THE words “pandemic” and “epidemic” are oftentimes mistakenly used interchangeably.
This is because the definition of each term is fluid and changes as a disease becomes more or less prevalent over time.
What does pandemic mean?
A pandemic is a disease outbreak that spreads across countries or continents.
It affects more people and takes more lives than an epidemic.
For example, when COVID-19 began spreading and it became clear that the illness was severe, The World Health Organization (WHO) declared it to be a pandemic.
A simple way to remember what a pandemic is to “…remember the 'P' in a pandemic, which means a pandemic has a passport.,” according to intermountainhealthcare.org.
“A pandemic is an epidemic that travels.”
There have been many notable past pandemics in world history that killed many including The Black Death (25million), the influenza pandemic of 1918 (50million), Smallpox (300million) and HIV and AIDS (32million).
What does epidemic mean?
An epidemic is a disease that affects a large number of people within a community, population, or region.
An epidemic is actively spreading as new cases of disease substantially exceed what is expected.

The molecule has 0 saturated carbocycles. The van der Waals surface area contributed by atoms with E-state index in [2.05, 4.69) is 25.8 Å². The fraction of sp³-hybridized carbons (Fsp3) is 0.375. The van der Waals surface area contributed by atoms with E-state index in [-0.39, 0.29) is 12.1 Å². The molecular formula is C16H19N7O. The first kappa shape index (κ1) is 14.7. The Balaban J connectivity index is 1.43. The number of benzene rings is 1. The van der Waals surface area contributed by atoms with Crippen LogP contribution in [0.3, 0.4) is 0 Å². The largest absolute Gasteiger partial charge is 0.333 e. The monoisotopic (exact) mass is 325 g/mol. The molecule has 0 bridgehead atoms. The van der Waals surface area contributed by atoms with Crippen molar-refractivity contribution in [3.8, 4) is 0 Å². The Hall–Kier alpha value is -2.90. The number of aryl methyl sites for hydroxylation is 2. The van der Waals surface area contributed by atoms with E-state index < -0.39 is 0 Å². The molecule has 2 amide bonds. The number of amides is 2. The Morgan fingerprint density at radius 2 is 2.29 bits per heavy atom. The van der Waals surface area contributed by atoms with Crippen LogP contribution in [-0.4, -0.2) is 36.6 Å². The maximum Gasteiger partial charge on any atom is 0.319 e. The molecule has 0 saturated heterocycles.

Oftentimes, an epidemic is localized to a region, but the number of those infected in that region is significantly higher than normal.
For example, when COVID-19 was limited to Wuhan, China, it was an epidemic.
The spread geographically turned it into a pandemic.
Why is it important to know the difference?
Knowing the difference between pandemic and epidemic is important to help understand public health news and appropriate public health responses.
In 1999, WHO released the first influence pandemic preparedness plan outlining the appropriate response based on six clearly outlined phases.
The goal for the plan was to coordinate the global response by providing countries a drawn-up blueprint to follow national strategies based on available resources.
In 2009, a new WHO’s pandemic alert system ranging from Phase 1 (a low rise) to Phase 6 (a full pandemic) was designed.
Phase 1: A virus in animals has caused no known infections in humans.
Phase 2: A animal virus has caused infection in humans.
Phase 3: Scattered cases or small clusters of disease in humans are found.
Phase 4: The disease is spreading from person to person with confirmed outbreaks in communities.
Phase 5: The disease is spreading between humans in more than one country of one of the WHO regions.
Phase 6: At least one or more country, in a different region of Phase 5, has community-level outbreaks.
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